February 13, 2009
Use these tips to get your mare in foal without breaking the bank.
Compiled by Kristin Syverson
To breed your mare on a reasonable budget, follow this advice.
Have her checked early.
A month or two before you start breeding, have your mare ultrasounded for reproductive health. That way you can find out if she’s got any issues such as a uterine infection. If you diagnose it early and can treat it, she’s more likely to be ready to breed on time.
Breed during her natural season.
People want early foals for a number of reasons, usually competition-related. But if you don’t care when that foal arrives, consider breeding your mare when nature planned.
Mares begin cycling when their pituitary glands are triggered by longer daylight hours. So, to get them to cycle early, breeding farms put them under lights starting in November to lengthen the days their eyes detect.
If you do nothing, she’ll begin cycling in April as the days lengthen naturally. And you won’t have the added effort and electricity bill.
When your mare starts to cycle, how will she be bred? Download your FREE copy of the “Artificial Insemination” fact sheet to learn the ins and outs of this increasingly popular choice.
Keep her current on vaccinations and de-worming.
It’s a no-brainer. Vaccinations and de-worming are inexpensive, simple ways to prevent big health problems that will prevent your mare from getting in foal, much less carrying that foal to term. If you’ve never given shots yourself, ask your regular veterinarian to show you how and save that farm call.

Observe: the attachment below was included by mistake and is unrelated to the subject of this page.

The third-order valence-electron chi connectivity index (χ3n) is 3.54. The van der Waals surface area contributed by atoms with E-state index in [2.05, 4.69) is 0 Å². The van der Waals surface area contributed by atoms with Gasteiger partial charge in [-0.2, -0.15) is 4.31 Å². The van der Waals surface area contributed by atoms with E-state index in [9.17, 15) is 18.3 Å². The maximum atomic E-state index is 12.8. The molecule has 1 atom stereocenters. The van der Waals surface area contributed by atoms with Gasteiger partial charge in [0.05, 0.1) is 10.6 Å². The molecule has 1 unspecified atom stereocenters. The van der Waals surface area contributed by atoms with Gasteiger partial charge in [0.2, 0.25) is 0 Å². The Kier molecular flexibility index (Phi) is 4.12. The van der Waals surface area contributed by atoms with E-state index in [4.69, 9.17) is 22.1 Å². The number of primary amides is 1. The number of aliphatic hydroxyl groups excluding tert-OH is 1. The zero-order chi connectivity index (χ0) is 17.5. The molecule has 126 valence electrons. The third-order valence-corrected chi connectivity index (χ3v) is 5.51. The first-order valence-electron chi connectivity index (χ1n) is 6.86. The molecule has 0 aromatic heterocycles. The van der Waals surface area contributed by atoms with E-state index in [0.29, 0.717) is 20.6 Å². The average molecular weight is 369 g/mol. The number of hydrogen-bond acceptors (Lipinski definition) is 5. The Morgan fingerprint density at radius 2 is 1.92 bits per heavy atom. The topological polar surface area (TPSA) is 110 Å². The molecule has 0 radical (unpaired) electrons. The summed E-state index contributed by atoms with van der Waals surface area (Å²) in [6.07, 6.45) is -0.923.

“Fat is a beautiful color.”
That’s an old saying on breeding farms because old-timers knew that mares “on the gain” seemed to cycle better. But if your mare is obese, the reverse is true, so don’t overdo it. A mare in good health and carrying good weight simply cycles better. And the better she cycles, the better the odds are of her catching quickly.
Pick a fertile stallion.
The better his “soldiers march,” the faster your mare will get in foal. A truly good stallion manager/owner will be honest about a stallion’s fertility because it’s good long-term business to get mares in foal, period. Always ask other people who have bred to the horse, too, or ask your veterinarian. And remember, with every stallion, his fresh semen is more fertile than his cooled, and his cooled is more fertile than his frozen.
Breed closer to home.
Your ideal stallion might be six states away, but it can be more expensive to breed via shipped cooled semen or frozen semen, especially if your mare, or the stallion, has fertility complications: It requires more reproductive management.
If you are worried about your budget, check out the quality boys in your neighborhood. Some breeding farms will let you haul your mare in and out for breeding. But only if it looks like you manage her well – in other words, you’ve had her ultrasounded, she’s carrying good weight and is current on vaccinations and de-worming.
When breeding your mare, it is importnat to be familiar with all the options. AQHA’s “Artificial Insemination” fact sheet is a FREE tool for you to learn everything from fertility rates with AI to the requirements for registering the resulting foal with AQHA.
2008 AQHA World Show Coverage on the Universal Sports Network
Didn’t catch the show the first time around? You’re in luck! The Universal Sports Network will re-air coverage that includes cow horse, reining and cutting highlights. These horses are true athletes! It’s pretty amazing to see them in action.
Universal Sports Network Broadcasts:
Wednesday, February 19 – 9:00 am EST
Thursday, March 1 – 9:00 am EST